Resource
-
allocation graph

o

Deadlock prevention

o

Deadlock avoidance



Safe state



Resource
-
allocation graph

algorithm



Banker’s algorithm

o

Deadlock detection

o

Deadlock recovery



Main memory (Ch. 8)







2 hours

o

Logical vs physical address space

o

Dynamic loading

o

Dynamic linking and shared libraries

o

Swapping

o

Contiguous memory allocation



Mapping and protection



Allocat
ion



External fragmentation

o

Paging

memory allocation



Internal fragmentation



Translation look
-
aside buffer (TLB)



Effective memory
-
access time



Hierarchical, hashed, and inverted

o

Segmentation memory allocation

o

Pentium and Linux paging and segmentation



Virtual
memory (Ch. 9)






2 hours


5

o

Demand paging

o

Effective access time

o

Copy
-
on
-
write

o

Page replacement



FIFO



Optimal



Least
-
recently
-
used

o

Allocation of frames



Equal



Proportional



Global vs local

o

Thrashing



Working
-
set model



Page
-
fault frequency

o

Memory
-
mapped files

o

Oth
er considerations



Prepaging



Page size



TLB reach



Inverted page tables



Program structure



I/O interlock



File
-
system interface (Ch. 10)






1 hour



File
-
system implementation (Ch. 11)





1 hour

o

File
-
control block

o

Directory



Linear list



Hash table

o

Allocation m
ethods



Contiguous



Linked (clusters, file
-
allocation table)



Indexed


6

o

Network file system (NFS)



Mass
-
storage structure (Ch. 12)





1 hour

o

Magnetic disks

o

Host
-
attached storage

o

Network
-
attached storage (NAS)

o

Storage
-
area network (SAN)

o

Disk scheduling



FCFS



SSTF



SCAN



C
-
SCAN



LOOK

o

Redundant arrays of inexpensive disks (RAID)



I/O Systems (Ch. 13)







1 hour

o

PC bus structure


Laboratory projects (specify number of weeks on each)



Students use fork() command to create child process. In Spring 2006, the students
calcu
lated the Fibonacci sequence using fork() in the child process. (0.5 weeks)



Students program a simple client/server. In Spring 2006, the students were given an echo
server and client to compile and run. Then they modified the server to increment an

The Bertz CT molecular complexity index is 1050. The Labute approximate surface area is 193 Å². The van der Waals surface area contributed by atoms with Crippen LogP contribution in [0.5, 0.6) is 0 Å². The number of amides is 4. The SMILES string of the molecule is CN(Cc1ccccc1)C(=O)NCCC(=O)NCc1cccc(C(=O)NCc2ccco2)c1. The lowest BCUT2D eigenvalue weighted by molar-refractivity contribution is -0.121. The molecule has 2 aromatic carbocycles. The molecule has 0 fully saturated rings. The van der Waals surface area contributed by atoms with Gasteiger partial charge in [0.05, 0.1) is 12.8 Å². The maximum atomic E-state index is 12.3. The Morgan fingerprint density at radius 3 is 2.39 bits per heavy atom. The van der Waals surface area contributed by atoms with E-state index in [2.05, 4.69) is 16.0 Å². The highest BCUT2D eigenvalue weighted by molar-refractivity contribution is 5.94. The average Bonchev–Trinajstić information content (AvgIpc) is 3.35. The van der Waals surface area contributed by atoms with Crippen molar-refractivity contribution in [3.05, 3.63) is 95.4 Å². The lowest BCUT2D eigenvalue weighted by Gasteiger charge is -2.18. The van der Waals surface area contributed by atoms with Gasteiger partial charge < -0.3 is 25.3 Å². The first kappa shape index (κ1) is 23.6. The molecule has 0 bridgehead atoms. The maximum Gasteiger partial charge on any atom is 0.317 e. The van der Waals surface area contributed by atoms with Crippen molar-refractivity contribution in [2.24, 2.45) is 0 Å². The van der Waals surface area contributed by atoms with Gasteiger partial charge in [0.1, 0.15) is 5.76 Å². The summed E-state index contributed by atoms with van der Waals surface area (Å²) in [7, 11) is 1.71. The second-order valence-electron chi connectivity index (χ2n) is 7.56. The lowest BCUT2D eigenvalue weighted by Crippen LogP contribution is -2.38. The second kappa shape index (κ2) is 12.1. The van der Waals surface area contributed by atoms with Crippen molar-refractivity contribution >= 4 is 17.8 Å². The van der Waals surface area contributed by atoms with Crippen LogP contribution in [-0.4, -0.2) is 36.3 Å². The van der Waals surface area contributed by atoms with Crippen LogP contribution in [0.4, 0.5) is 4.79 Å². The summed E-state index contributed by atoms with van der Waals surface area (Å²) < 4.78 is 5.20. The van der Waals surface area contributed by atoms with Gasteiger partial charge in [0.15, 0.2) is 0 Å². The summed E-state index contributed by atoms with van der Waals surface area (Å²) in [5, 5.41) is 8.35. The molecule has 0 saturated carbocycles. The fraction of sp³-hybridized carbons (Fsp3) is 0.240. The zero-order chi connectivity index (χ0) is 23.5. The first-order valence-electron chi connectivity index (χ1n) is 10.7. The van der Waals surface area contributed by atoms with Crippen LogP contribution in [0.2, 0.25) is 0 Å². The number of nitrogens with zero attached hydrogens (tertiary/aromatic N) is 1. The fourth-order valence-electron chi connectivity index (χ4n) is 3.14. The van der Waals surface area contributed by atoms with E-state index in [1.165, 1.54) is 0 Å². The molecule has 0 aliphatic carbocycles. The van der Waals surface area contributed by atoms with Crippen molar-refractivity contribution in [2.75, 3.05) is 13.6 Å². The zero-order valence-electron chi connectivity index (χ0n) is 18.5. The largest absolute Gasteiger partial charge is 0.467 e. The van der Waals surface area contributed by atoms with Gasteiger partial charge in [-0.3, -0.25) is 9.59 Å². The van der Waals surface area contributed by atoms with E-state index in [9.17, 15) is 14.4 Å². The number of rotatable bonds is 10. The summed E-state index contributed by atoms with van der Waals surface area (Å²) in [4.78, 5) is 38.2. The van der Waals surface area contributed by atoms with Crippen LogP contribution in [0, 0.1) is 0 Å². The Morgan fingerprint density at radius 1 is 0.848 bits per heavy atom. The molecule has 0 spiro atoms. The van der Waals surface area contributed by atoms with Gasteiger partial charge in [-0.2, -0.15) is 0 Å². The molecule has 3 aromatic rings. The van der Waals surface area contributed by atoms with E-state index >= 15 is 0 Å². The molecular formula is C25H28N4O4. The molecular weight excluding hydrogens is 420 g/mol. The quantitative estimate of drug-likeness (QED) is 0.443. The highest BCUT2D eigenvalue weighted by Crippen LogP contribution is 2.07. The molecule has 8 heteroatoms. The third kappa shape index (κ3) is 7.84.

integer

and return it to the client. The main problem was to convert the integer to binary.
(0.5 weeks)



Students are given a programming assignment on the concepts of process management
using a thread library. In Spring 2006, the programming assignment was to imp
lement
the producer
-
consumer problem of sharing a finite buffer. It was implemented using the
pthreads library in the Linux environment.

(1.5 weeks)

Estimate Curriculum Category Content (Semester hours)

Area

Core

Advanced

Algorithms

0.5


Software Design

1


Computer Architecture

1


Data Structures

0.5


Programming Languages






7

Oral and Written Communications

-

Every student is requ
ired to submit at least
0


written
reports (not including exams, tests, quizzes, or com
mented programs) of typically


0


pages
and to make

0


oral

presentations of typically

0


minute’s duration. Include only
material that is graded for grammar, spelling, style, and so forth, as well as for technical
content, completeness, and accuracy.

Social and Ethical I
ssues

-

Please list the topics that address the social and ethical
implications of computing covered in all course sections. Estimate the class time spent on
each topic. In what ways are the students in this course graded on their understanding of
thes
e topics (e.g., test questions, essays, oral presentations, and so forth)?



Reliability and protection are discussed throughout the course. In today’s environment,